The amount of GVD increases with disease severity and memory decline [7]. This is not merely specific to AD or the hippocampus, although its association with both is characteristic and well established [3]. Two primary cardinal microscopic lesions associated with AD are the NFT and the senile plaque (Table I). The absence of one of these major features in demented patients with a clinical suspicion of AD may rule out the diagnosis. Other neuropathological lesions such as GVD and Hirano body are considered additional features for the diagnosis of AD. Many retrospective studies (quantitative vs. qualitative) have attempted to define the prevalence and distribution of GVDs in normally-aged and neurodegenerative disease brains to investigate whether GVD is a major or minor pathological component in the diagnosis of neurodegenerative diseases; mainly AD or/and Lewy body disease (LBD). The topographic predilections of GVDs in the hippocampal cortex of aged or demented brains are not clear. GVD incidence is highest in the hippocampal region suggesting the metabolic properties of hippocampal neurons foster GVD particle formation. The hippocampus has a major role in cognitive function; therefore, its pathological impairment contributes significantly to dementia [19]. Rose et al. analysed GVDs in defined fields of the hippocampus [27]. Within the hippocampus proper, GVD pathology was mainly present in the CA1 and CA2 regions. In cases where several hippocampal neurons were affected, GVDs were only identified throughout the entire pyramidal layer, usually in both hemispheres. Tomlinson and Kitchener et al. measured the degree of GVD in 219 brains from cognitively-normal and demented individuals aged 14-98 years [40]. The distribution of GVD in the hippocampal cortex of 30 non-demented elderly people and 25 patients with senile dementia was similar. Only two cases below the age of 50 years had neurons affected with GVD. The main anatomical location was similar to that reported by Xu et al., although they found that 54 of 75 non-demented cases aged > 60 years harboured GVD in the CA1 and CA2 regions, and only one case of 21 patients aged < 60 years had GVD [43]. They suggested that the difference between the numbers of neurons affected with GVD in AD and non-AD dementia was statistically significant. Woodard et al. also reported that the ventrolateral quadrant of the hippocampus was more vulnerable to GVD compared with the rest of the hippocampus, especially the parahippocampus cortex [42]. However, they found that 9% of neurons with GVDs in the hippocampus were specific to AD patients. Therefore, the Tomlinson analysis did not confirm the absolute distinction of the 9% level found by Woodard, although they confirmed the number of hippocampal neurons affected with GVD distinguished AD or senile dementia from non-demented controls. In a cohort of 37 cases (12 with normal cognitive brains, 12 with mild impairment, and 13 with AD), the degree of CK1-labelling of GVDs in CA1 correlated significantly with the neuropathological diagnosis but not with the defined classifications [19].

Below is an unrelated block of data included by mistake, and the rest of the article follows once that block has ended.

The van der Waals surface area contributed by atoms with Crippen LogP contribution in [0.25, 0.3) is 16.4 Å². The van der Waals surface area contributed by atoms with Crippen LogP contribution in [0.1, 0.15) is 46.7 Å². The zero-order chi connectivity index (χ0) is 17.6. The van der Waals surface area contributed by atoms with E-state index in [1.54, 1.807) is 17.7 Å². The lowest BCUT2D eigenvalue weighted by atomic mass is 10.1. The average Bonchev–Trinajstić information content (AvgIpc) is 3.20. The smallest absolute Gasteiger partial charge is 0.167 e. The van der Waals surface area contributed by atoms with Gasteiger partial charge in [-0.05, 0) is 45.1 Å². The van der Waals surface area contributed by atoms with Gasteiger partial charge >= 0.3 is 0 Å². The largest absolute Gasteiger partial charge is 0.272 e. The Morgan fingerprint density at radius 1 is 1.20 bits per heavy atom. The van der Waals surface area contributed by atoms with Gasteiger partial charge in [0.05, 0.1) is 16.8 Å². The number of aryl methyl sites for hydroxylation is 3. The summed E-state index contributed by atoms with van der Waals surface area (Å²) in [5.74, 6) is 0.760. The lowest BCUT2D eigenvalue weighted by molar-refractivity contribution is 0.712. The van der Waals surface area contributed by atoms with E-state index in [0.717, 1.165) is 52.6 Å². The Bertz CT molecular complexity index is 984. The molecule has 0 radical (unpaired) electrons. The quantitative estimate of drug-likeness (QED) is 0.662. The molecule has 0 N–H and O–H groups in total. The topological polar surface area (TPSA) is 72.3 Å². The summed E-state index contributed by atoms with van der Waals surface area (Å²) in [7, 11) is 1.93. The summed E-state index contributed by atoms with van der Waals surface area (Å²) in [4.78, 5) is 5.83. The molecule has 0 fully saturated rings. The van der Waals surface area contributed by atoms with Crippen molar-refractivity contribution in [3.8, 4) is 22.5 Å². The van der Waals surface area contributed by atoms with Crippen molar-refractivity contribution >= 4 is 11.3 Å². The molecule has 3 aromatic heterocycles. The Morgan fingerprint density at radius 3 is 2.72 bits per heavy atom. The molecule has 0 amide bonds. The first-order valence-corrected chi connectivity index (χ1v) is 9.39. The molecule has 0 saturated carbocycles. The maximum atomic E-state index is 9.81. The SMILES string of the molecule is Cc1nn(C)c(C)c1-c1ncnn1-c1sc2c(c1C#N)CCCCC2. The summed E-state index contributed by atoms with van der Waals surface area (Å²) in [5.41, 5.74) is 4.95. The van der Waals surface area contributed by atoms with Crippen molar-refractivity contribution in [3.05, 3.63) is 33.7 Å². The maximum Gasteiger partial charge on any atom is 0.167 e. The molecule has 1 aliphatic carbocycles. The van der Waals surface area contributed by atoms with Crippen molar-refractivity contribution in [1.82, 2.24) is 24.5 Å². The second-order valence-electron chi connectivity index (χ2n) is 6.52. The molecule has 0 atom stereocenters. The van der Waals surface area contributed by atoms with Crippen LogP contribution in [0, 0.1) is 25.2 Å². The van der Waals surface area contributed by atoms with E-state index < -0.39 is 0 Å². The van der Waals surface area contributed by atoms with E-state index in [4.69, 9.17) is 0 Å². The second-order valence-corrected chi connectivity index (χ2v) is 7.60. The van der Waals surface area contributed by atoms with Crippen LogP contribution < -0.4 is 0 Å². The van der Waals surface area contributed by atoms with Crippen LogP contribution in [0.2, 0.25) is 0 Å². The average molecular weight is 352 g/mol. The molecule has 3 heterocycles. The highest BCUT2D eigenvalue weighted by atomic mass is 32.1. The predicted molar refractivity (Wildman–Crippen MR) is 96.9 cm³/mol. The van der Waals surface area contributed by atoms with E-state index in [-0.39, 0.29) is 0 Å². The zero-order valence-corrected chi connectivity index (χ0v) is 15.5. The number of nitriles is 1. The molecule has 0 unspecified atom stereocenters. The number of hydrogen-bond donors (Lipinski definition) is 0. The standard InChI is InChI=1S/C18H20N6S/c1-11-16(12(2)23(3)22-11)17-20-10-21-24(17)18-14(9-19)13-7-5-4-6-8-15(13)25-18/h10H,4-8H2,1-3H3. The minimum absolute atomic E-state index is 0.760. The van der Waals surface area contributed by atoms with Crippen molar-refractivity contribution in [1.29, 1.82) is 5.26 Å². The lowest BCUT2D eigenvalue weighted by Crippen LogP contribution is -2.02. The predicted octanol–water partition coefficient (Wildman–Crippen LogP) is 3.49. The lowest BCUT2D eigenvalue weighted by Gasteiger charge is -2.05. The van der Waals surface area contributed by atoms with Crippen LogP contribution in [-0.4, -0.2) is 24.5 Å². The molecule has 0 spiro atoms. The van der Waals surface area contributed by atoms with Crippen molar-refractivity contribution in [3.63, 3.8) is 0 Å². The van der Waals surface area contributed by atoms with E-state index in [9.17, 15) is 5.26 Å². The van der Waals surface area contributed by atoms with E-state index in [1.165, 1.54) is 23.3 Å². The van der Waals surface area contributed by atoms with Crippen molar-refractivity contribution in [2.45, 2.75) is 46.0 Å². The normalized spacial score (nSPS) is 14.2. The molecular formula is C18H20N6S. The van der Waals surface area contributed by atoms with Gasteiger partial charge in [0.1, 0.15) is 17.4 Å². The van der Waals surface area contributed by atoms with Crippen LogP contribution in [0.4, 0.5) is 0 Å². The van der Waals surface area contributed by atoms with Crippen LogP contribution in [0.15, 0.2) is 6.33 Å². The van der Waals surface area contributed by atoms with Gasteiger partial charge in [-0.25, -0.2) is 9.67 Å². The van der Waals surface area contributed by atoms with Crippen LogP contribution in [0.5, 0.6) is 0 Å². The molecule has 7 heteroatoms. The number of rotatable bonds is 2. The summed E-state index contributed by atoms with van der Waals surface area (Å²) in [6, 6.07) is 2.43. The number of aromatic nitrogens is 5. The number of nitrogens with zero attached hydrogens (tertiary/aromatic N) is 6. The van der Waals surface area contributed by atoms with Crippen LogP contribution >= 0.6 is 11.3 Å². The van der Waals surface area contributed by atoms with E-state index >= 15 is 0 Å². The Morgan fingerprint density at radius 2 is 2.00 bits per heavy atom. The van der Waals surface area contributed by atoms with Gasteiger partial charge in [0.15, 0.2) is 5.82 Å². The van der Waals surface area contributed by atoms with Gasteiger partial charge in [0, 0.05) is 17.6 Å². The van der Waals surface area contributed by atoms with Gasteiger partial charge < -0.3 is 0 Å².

Thal et al. assessed the distribution of GVD in the brains of 766 autopsy cases and found TDP43-pSer409/410-immunostained GVD in 96.3% of AD cases, 46.2% of preclinical AD cases, and 28.6% of non-AD control cases [39]. This indicated that non-AD decedents with absent amyloid plaques, but with early NFT and GVD, might have preclinical AD that precedes plaque pathology. Ball et al. reported that the CA1 and subiculum zones of the hippocampus were the most susceptible to GVD development [2]. Xu et al. [43] and Is et al. [14] performed studies on human and rat experimental model brains, respectively. A qualitative analysis demonstrated that neurons affected with GVD in cases of AD were present in the entire examined areas outside the hippocampus and, in contrast to the results in AD, there were no neurons affected with GVD in cases of mild cognitive impairment. According to Ball et al., GVDs were predominantly present in the order CA1, subiculum, and CA2 [1]. AD cases had higher values than controls. Interestingly, when the magnitude of involvement of GVD and NFTs between AD cases and controls in the six zones was compared, the difference for GVD and NFTs was largest in CA2, followed by the subiculum and CA1 [1]. Keage et al. reported the high prevalence of GVDs in the hippocampus compared with the entorhinal cortex in cases with or without dementia [18]. Our recent 2016 study investigated 112 autopsied neurodegenerative cases and 70 control cases with age-related changes (aged 43-95 years) between 1993 and 2005. The quantitation mainly focused on the mean percentage of affected neurons with GVD and whether these changes were age- or disease-related [21]. We found that neurons with GVD were predominantly present in the CA1 and CA2 regions. The GVD count in AD was significantly increased in the CA1 and CA2 regions compared with other neurodegenerative diseases. There was a significant increase in GVDs in the CA1 region of AD/LBD cases but there was no significant change in LBD cases. Therefore, the frequency of GVDs in AD is related to the disease process and explains the increase of AD/LBD in AD cases (Fig. 4). Other diseases (argyrophilic grain disease [AGD], corticobasal degeneration [CBD], frontotemporal degeneration [FTD], multiple system atrophy [MSA], Parkinsonism disease [PD], Pick’s disease [PiD], and progressive supranuclear palsy [PSP]) had various percentages of GVD present in all hippocampal sectors. However, these cases did not differ significantly from demented cases suggesting that GVD was associated with aging. Taken together, we concluded that GVD might be a consistent major finding in cases with Alzheimer-type pathology. Although the prevalence of GVD is low outside the hippocampus, GVD follows the same sequential pattern of NFT distribution. This suggests tau structures may increase GVD formation, particularly in hippocampal neurons. In conclusion, neurons in the CA1 and CA2 regions of the hippocampus are most susceptible to the development of GVDs whereas neurons in the end plate of the hippocampus are less frequently affected by GVD [1]. Low amounts of GVD were observed in the neocortex, hypothalamus, amygdala, and paramedian nuclei of the midbrain [36]. Although GVD in pyramidal cells of the hippocampus is always associated with senile dementia, this change was also observed with increasing severity as age advances. Diseases such as PSP, PiD, PD, Parkinson’s disease of Guam, and Down syndrome showed variable amounts of GVDs in the hippocampus and other regions [3,13], which correlated with the severity of dementia.